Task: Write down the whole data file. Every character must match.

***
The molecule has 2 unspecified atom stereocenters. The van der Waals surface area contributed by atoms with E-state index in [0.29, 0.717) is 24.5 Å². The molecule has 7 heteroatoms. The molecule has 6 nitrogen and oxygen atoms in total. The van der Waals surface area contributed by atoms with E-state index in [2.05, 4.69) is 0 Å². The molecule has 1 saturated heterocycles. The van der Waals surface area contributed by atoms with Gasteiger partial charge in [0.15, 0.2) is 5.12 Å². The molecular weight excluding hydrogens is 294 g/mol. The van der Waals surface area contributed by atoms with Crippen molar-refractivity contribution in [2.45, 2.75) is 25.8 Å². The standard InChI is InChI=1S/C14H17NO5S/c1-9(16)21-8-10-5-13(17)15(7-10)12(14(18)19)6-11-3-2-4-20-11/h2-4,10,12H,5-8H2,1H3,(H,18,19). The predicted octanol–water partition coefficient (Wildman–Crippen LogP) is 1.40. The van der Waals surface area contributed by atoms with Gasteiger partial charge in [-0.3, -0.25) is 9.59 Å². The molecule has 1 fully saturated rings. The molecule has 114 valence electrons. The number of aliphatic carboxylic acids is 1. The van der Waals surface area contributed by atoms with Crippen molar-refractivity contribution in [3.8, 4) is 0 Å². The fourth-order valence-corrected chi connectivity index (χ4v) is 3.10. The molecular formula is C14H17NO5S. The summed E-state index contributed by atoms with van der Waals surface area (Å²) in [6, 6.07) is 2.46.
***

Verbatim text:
The molecule has 2 unspecified atom stereocenters. The van der Waals surface area contributed by atoms with E-state index in [0.29, 0.717) is 24.5 Å². The molecule has 7 heteroatoms. The molecule has 6 nitrogen and oxygen atoms in total. The van der Waals surface area contributed by atoms with E-state index in [2.05, 4.69) is 0 Å². The molecule has 1 saturated heterocycles. The van der Waals surface area contributed by atoms with Gasteiger partial charge in [0.15, 0.2) is 5.12 Å². The molecular weight excluding hydrogens is 294 g/mol. The van der Waals surface area contributed by atoms with Crippen molar-refractivity contribution in [2.45, 2.75) is 25.8 Å². The standard InChI is InChI=1S/C14H17NO5S/c1-9(16)21-8-10-5-13(17)15(7-10)12(14(18)19)6-11-3-2-4-20-11/h2-4,10,12H,5-8H2,1H3,(H,18,19). The predicted octanol–water partition coefficient (Wildman–Crippen LogP) is 1.40. The van der Waals surface area contributed by atoms with Gasteiger partial charge in [-0.3, -0.25) is 9.59 Å². The molecule has 1 fully saturated rings. The molecule has 114 valence electrons. The number of aliphatic carboxylic acids is 1. The van der Waals surface area contributed by atoms with Crippen molar-refractivity contribution in [3.8, 4) is 0 Å². The fourth-order valence-corrected chi connectivity index (χ4v) is 3.10. The molecular formula is C14H17NO5S. The summed E-state index contributed by atoms with van der Waals surface area (Å²) in [6, 6.07) is 2.46.